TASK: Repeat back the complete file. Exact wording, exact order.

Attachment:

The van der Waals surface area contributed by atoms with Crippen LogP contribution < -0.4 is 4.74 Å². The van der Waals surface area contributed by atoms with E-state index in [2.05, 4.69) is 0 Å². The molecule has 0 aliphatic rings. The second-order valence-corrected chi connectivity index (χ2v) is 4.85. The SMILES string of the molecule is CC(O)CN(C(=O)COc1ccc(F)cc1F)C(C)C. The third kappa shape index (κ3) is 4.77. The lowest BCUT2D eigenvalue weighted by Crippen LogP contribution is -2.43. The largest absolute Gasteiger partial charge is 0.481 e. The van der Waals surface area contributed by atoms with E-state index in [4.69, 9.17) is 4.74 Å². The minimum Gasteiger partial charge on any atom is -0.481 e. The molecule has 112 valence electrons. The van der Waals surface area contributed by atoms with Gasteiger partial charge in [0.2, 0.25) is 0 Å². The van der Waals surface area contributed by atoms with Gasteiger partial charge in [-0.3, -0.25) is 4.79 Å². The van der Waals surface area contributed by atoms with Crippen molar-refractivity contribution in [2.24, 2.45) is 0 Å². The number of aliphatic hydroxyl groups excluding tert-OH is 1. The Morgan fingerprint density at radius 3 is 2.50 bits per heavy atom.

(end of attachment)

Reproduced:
The van der Waals surface area contributed by atoms with Crippen LogP contribution < -0.4 is 4.74 Å². The van der Waals surface area contributed by atoms with E-state index in [2.05, 4.69) is 0 Å². The molecule has 0 aliphatic rings. The second-order valence-corrected chi connectivity index (χ2v) is 4.85. The SMILES string of the molecule is CC(O)CN(C(=O)COc1ccc(F)cc1F)C(C)C. The third kappa shape index (κ3) is 4.77. The lowest BCUT2D eigenvalue weighted by Crippen LogP contribution is -2.43. The largest absolute Gasteiger partial charge is 0.481 e. The van der Waals surface area contributed by atoms with E-state index in [4.69, 9.17) is 4.74 Å². The minimum Gasteiger partial charge on any atom is -0.481 e. The molecule has 112 valence electrons. The van der Waals surface area contributed by atoms with Gasteiger partial charge in [0.2, 0.25) is 0 Å². The van der Waals surface area contributed by atoms with Gasteiger partial charge in [-0.3, -0.25) is 4.79 Å². The van der Waals surface area contributed by atoms with Crippen molar-refractivity contribution in [2.24, 2.45) is 0 Å². The number of aliphatic hydroxyl groups excluding tert-OH is 1. The Morgan fingerprint density at radius 3 is 2.50 bits per heavy atom.